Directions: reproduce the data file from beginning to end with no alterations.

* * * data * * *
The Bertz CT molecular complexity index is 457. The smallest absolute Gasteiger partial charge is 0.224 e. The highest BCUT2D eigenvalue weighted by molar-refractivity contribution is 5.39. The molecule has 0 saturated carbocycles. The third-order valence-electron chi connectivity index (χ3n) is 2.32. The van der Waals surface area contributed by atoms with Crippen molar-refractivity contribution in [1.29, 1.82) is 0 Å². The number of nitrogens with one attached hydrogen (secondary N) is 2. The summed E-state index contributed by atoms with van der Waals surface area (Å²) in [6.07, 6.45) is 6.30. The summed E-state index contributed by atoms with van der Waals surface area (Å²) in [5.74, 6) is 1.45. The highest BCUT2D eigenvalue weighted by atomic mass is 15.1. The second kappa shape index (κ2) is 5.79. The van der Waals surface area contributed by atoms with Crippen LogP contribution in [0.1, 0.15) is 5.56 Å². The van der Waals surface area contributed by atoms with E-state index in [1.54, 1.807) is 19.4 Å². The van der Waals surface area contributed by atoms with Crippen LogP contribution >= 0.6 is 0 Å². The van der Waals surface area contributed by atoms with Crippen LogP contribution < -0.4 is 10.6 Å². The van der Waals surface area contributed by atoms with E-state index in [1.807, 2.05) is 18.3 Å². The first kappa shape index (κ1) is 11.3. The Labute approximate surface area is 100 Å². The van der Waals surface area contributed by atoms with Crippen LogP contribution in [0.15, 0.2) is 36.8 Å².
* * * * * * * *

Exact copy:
The Bertz CT molecular complexity index is 457. The smallest absolute Gasteiger partial charge is 0.224 e. The highest BCUT2D eigenvalue weighted by molar-refractivity contribution is 5.39. The molecule has 0 saturated carbocycles. The third-order valence-electron chi connectivity index (χ3n) is 2.32. The van der Waals surface area contributed by atoms with Crippen molar-refractivity contribution in [1.29, 1.82) is 0 Å². The number of nitrogens with one attached hydrogen (secondary N) is 2. The summed E-state index contributed by atoms with van der Waals surface area (Å²) in [6.07, 6.45) is 6.30. The summed E-state index contributed by atoms with van der Waals surface area (Å²) in [5.74, 6) is 1.45. The highest BCUT2D eigenvalue weighted by atomic mass is 15.1. The second kappa shape index (κ2) is 5.79. The van der Waals surface area contributed by atoms with Crippen LogP contribution in [0.1, 0.15) is 5.56 Å². The van der Waals surface area contributed by atoms with E-state index in [1.54, 1.807) is 19.4 Å². The van der Waals surface area contributed by atoms with Crippen LogP contribution >= 0.6 is 0 Å². The van der Waals surface area contributed by atoms with Crippen LogP contribution < -0.4 is 10.6 Å². The van der Waals surface area contributed by atoms with E-state index in [1.807, 2.05) is 18.3 Å². The first kappa shape index (κ1) is 11.3. The Labute approximate surface area is 100 Å². The van der Waals surface area contributed by atoms with Crippen LogP contribution in [0.15, 0.2) is 36.8 Å².